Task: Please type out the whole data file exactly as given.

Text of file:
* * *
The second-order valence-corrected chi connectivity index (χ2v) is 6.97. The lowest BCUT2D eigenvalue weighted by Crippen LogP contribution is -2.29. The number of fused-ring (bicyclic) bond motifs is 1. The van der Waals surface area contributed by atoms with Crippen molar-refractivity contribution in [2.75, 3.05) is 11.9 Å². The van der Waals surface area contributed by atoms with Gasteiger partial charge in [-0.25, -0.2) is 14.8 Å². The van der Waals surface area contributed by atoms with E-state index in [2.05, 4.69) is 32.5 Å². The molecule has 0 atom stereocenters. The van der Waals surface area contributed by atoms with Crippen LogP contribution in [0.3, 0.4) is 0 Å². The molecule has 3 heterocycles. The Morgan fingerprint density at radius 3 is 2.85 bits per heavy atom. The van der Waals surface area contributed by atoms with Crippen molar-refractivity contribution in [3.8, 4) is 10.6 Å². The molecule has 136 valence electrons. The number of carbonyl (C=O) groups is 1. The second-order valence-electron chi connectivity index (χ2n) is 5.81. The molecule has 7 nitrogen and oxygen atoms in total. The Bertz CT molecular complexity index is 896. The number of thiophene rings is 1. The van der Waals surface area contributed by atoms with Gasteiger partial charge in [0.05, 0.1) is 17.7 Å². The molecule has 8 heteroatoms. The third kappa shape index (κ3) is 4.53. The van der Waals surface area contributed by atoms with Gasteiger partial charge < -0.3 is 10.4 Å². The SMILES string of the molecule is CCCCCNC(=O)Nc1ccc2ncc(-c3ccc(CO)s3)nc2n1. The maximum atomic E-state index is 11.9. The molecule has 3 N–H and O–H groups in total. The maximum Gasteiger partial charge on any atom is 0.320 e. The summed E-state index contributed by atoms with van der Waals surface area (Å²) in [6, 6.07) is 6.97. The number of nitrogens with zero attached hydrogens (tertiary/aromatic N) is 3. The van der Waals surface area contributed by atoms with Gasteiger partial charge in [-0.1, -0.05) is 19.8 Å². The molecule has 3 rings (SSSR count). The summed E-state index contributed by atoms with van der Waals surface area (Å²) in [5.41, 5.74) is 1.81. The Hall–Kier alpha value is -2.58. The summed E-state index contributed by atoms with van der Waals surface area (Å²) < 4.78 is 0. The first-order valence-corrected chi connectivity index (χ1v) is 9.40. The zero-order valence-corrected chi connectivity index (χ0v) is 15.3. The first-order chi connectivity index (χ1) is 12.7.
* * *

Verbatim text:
The second-order valence-corrected chi connectivity index (χ2v) is 6.97. The lowest BCUT2D eigenvalue weighted by Crippen LogP contribution is -2.29. The number of fused-ring (bicyclic) bond motifs is 1. The van der Waals surface area contributed by atoms with Crippen molar-refractivity contribution in [2.75, 3.05) is 11.9 Å². The van der Waals surface area contributed by atoms with Gasteiger partial charge in [-0.25, -0.2) is 14.8 Å². The van der Waals surface area contributed by atoms with E-state index in [2.05, 4.69) is 32.5 Å². The molecule has 0 atom stereocenters. The van der Waals surface area contributed by atoms with Crippen LogP contribution in [0.3, 0.4) is 0 Å². The molecule has 3 heterocycles. The Morgan fingerprint density at radius 3 is 2.85 bits per heavy atom. The van der Waals surface area contributed by atoms with Crippen molar-refractivity contribution in [3.8, 4) is 10.6 Å². The molecule has 136 valence electrons. The number of carbonyl (C=O) groups is 1. The second-order valence-electron chi connectivity index (χ2n) is 5.81. The molecule has 7 nitrogen and oxygen atoms in total. The Bertz CT molecular complexity index is 896. The number of thiophene rings is 1. The van der Waals surface area contributed by atoms with Gasteiger partial charge in [0.05, 0.1) is 17.7 Å². The molecule has 8 heteroatoms. The third kappa shape index (κ3) is 4.53. The van der Waals surface area contributed by atoms with Gasteiger partial charge < -0.3 is 10.4 Å². The SMILES string of the molecule is CCCCCNC(=O)Nc1ccc2ncc(-c3ccc(CO)s3)nc2n1. The maximum atomic E-state index is 11.9. The molecule has 3 N–H and O–H groups in total. The maximum Gasteiger partial charge on any atom is 0.320 e. The summed E-state index contributed by atoms with van der Waals surface area (Å²) in [6, 6.07) is 6.97. The number of nitrogens with zero attached hydrogens (tertiary/aromatic N) is 3. The van der Waals surface area contributed by atoms with Gasteiger partial charge in [-0.1, -0.05) is 19.8 Å². The molecule has 3 rings (SSSR count). The summed E-state index contributed by atoms with van der Waals surface area (Å²) in [5.41, 5.74) is 1.81. The Hall–Kier alpha value is -2.58. The summed E-state index contributed by atoms with van der Waals surface area (Å²) < 4.78 is 0. The first-order valence-corrected chi connectivity index (χ1v) is 9.40. The zero-order valence-corrected chi connectivity index (χ0v) is 15.3. The first-order chi connectivity index (χ1) is 12.7.